A Reflection on Jesus the “Samaritan”

From the Gospel of John:

Then they said to Him, “We were not born of fornication; we have one Father–God.”

Jesus as the SamaritanTherefore Jesus said to them, “If God were your Father, you would have loved Me, for I came forth and have come from God; nor have I come from Myself, but He sent Me.  Why do you not understand what I say? Because you are unable to hear My word.  You are of your father the devil, and the lusts of your father you desire to do. He was a murderer from the beginning, and has not stood in the truth, because there is no truth in him. When he tells a lie, he speaks from his own resources, for he is a liar, and the father of lies. But because I tell the truth, you do not believe Me.   Which of you convicts Me of sin? And if I tell the truth, why do you not believe Me?  He who is of God hears God’s words; therefore you do not hear them, because you are not of God.”

Then the Jews answered and said to Him, “Do we not say well that You are a Samaritan, and You have a demon?”

Jesus answered, “I do not have a demon; but I honor My Father, and you dishonor Me.  And I do not seek My own glory; there is One who seeks it and who judges.  Most assuredly I say to you, if anyone keeps My word he shall by no means experience death.” (8:41-51, MKJV)

From Sermon 171.2 of the blessed Augustine:

“In this Samaritan the Lord Jesus Christ wanted us to understand himself. ‘Samaritan’ you see, means ‘guardian.’  . . .  He could have answered, ‘I am not a Samaritan, and I do not have a devil.’ What he did answer was ‘It is not I who have a devil.’ What he answered, he refuted; what he kept quiet about, he confirmed. He denied he had a devil, knowing himself to be the expeller of devils; he did not deny that he was the guardian of the weak.”

Our Lord was especially hard on those who claimed to know God and do His will, but through their actions and attitudes, revealed only their own hubris. Jesus never denied the needy. Rather, he sacrificed himself over and over to heal, to feed, to comfort, and to save.

Are we not all needy?  The more I grow in Christ, the more my hubris grows, and therefore my need increases.

Will Christ ever deny us in our need? He did not deny that he was brother to the outcast and the despised. Those He did deny during His earthly sojourn were those who denied Him and who denied mercy and comfort to His people, His “sheep.”

The prayer of a servant:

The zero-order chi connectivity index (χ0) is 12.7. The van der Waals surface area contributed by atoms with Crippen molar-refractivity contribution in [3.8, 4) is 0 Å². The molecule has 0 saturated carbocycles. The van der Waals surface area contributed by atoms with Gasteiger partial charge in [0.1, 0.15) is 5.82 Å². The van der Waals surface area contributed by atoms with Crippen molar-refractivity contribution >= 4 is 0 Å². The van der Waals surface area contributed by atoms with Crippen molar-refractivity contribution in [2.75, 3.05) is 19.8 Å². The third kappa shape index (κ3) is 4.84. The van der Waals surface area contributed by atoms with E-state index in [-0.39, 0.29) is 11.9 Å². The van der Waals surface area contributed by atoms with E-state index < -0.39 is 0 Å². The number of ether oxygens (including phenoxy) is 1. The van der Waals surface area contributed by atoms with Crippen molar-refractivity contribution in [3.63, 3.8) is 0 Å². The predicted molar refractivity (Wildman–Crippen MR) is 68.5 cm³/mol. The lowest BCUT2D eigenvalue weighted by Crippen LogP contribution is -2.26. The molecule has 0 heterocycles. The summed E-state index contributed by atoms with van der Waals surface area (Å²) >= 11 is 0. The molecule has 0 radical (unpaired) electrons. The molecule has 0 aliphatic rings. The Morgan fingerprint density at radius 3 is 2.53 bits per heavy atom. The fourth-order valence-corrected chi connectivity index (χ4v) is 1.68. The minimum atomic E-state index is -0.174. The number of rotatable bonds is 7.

Father God, what a struggle it is to sacrifice myself! I cling to my selfish ambitions, my indulgences, and my prejudices like a man shipwrecked clings to his float.  I have yet to share my own energies hand-in-hand with those in most need. Forgive me when I boast and prattle, failing to serve you and your beloved with sweat and true sacrifice. Help me to cooperate with Your grace in becoming the Good Samaritan as did Jesus.

In the name of Jesus Christ, grant me, Father God, your Holy Spirit.  Amen.

First of Two Reflections on the Gospel of Matthew, Chapter 13, Verses 14-16

Our Lord said:

 “And in them is fulfilled the prophecy of Isaiah which said, “By hearing you shall hear and shall not understand; and seeing you shall see and shall not perceive;  for this people’s heart has become gross, and their ears are dull of hearing, and they have closed their eyes, lest at any time they should see with their eyes and hear with their ears and should understand with their heart, and should be converted, and I should heal them.” But blessed are your eyes, for they see; and your ears, for they hear.”

Matthew recorded these sayings in Greek. They recount the words of a man whose native tongue was Aramaic and who himself was quoting a writer who used Hebrew. This Babel of language complicates things, but also enriches.

Lent is the time to renew our vigilance over our hearts, to sharpen our sight, and reinvigorate our hearing. One way to do this is to depart for a while from the translation of the Bible that our hand most often falls to. English has developed to the point that most words have the singular beauty of an individual red rose, clear and crisp. Other languages, as do the Hebrew of the Old Testament and the Greek of the New Testament, more often resemble a single branch of an ancient azalea. While the impression of the branch may be white or pink, a closer look reveals shadings in tint, streaks of color, and a richness in vibrancy that defies easy description.

Translations of the Bible into English use the precision of a single stem to describe the swirls of color within the original words. Ask your priest or a trusted elder to recommend a translation unfamiliar to you. Read it through Lent and beyond if you wish, comparing it with your old favorite. Hear the words fresh, as if for the first time, and pray to God for the grace to ever be more fully converted.

From a prayer of St. Antioch:

O Lord, enlighten my mind with the understanding of Your Holy Gospel. Enlighten my heart with the purity of Your Word. Enlighten my body with Your passionless Passion. Keep my thoughts in Your humility. Amen.Christ the True Vine